Measurement of NO production
The cell-permeable diacetate derivate, DAF-2 DA (4,5-Diaminofluorescein.diacetate) was used to measure NO production (Cat. no. ALX-620-056; Alexis, Switzerland). After loading and subsequent hydrolysis by cytosolic esterases, DAF-2 is released, which is relatively non-fluorescent at physiological pH. In the presence of NO and O2, DAF-2 is converted to the fluorescent triazole derivated, DAF-2T . Briefly, EPCs grown in 6-well plates overnight were than incubated with 5 μM fresh DAF-DA in 1 ml PBS for 30 min. After washing, cells were detached and transferred to FACS buffer for FCS analysis (see above). NIH/3T3 cells have been initially used as control cells and have been found to be negative for NO.
Matrigel in vitro outgrowth assay
To study sprouting angiogenesis in vitro, mouse endothelium spheroids of a defined cell number were generated as described previously . Briefly, ECs were suspended in MBE culture medium containing 0.25% (wt/vol) methyl cellulose and cultured overnight in hanging drops of 50 μl. The cells formed single spheroids with a defined cell number. Matrigel (BMM Matrigel; BD Bioscience, Germany) was diluted 1:3 with serum-free endothelial cell medium (Cat. no. U15-002, PAA, Austria), supplemented with various growth factors (HGF, ECGF, VEGF-A, bFGF, VEGF-C, TNF-α) and 150 μl was mixed with each spheroid and seeded in 48-well plates (as duplicates). Wells were analysed for sprout formation using phase-contrast microscopy at 1, 5 and 14 days after seeding. The average length of sprouts was measured with a digitalized Zeiss photomicroscope and compared to the negative controls. Results denote the average of multiple measurements of at least two separate experiments.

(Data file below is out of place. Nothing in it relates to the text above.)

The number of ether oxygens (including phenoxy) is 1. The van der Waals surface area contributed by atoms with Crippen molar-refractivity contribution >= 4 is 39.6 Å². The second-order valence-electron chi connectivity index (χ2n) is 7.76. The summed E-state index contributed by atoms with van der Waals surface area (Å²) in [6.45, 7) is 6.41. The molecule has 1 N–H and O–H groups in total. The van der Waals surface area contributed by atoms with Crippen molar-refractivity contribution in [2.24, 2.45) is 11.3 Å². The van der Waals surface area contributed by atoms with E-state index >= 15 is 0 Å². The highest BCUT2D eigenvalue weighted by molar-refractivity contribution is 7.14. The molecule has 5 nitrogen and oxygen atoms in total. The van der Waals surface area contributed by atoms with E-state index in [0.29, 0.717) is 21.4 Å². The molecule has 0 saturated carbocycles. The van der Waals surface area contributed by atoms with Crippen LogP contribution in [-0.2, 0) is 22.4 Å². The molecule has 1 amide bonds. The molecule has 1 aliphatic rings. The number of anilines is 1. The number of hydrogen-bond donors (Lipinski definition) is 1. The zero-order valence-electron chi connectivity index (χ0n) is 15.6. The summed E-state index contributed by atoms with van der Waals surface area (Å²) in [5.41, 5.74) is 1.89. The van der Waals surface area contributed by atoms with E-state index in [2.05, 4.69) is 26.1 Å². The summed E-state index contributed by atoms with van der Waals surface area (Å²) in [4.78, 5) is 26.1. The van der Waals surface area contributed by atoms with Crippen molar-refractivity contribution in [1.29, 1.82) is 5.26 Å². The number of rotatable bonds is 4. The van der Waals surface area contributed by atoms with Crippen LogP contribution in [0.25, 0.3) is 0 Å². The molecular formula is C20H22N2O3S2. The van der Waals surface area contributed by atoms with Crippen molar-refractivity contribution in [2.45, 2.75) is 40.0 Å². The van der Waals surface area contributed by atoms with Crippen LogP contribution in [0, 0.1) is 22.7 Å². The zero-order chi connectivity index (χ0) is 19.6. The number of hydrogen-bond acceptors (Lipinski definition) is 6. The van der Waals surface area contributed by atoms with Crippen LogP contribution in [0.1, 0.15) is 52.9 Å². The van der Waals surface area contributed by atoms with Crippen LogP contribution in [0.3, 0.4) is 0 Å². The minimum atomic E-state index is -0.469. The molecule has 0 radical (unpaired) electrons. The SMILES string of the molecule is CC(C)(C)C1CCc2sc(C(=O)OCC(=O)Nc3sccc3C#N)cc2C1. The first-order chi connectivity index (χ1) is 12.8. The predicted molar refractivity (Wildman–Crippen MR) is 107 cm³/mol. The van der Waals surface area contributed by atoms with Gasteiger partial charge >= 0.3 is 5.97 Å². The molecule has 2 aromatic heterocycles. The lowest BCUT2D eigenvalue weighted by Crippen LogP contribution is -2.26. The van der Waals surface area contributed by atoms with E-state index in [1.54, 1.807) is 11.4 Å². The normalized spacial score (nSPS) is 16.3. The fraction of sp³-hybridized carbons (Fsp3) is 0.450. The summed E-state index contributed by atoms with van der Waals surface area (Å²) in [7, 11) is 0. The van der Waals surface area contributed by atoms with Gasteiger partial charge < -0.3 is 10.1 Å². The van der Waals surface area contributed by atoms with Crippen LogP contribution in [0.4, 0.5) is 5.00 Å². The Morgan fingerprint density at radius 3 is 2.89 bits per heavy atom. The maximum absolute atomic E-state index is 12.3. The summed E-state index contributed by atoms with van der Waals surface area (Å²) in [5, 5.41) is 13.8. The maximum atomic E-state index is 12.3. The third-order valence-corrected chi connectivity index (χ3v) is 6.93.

Green fluorescent protein and luciferase transfection
Lentiviral constructs encoding green fluorescent protein (GFP; pPREGFPSIN) and luciferase (LUC; pJSCMVLuc) without antibiotica resistance, were produced as previously described . Low passage MLMVECs and high passage MLMVECs (> 20) were seeded in a 12-well plate, supplemented with standard culture medium and incubated to about 60-70% confluence. The medium was removed and culture supernatant containing lentiviral particles constructs, was added to the cells in the presence of 8 μg/ml Polybrene for 8 h (Sigma). The infected cells were cultivated as a pool of infected cells. The infection efficiency varied between 40-60% depending on the expression cassette and the cell type. For maintenance the medium was changed twice a week until cells were confluent and used for liquid nitrogen freezing and for in vivo Matrigel injections.
Matrigel-Mediated de novo Vessel Formation in vivo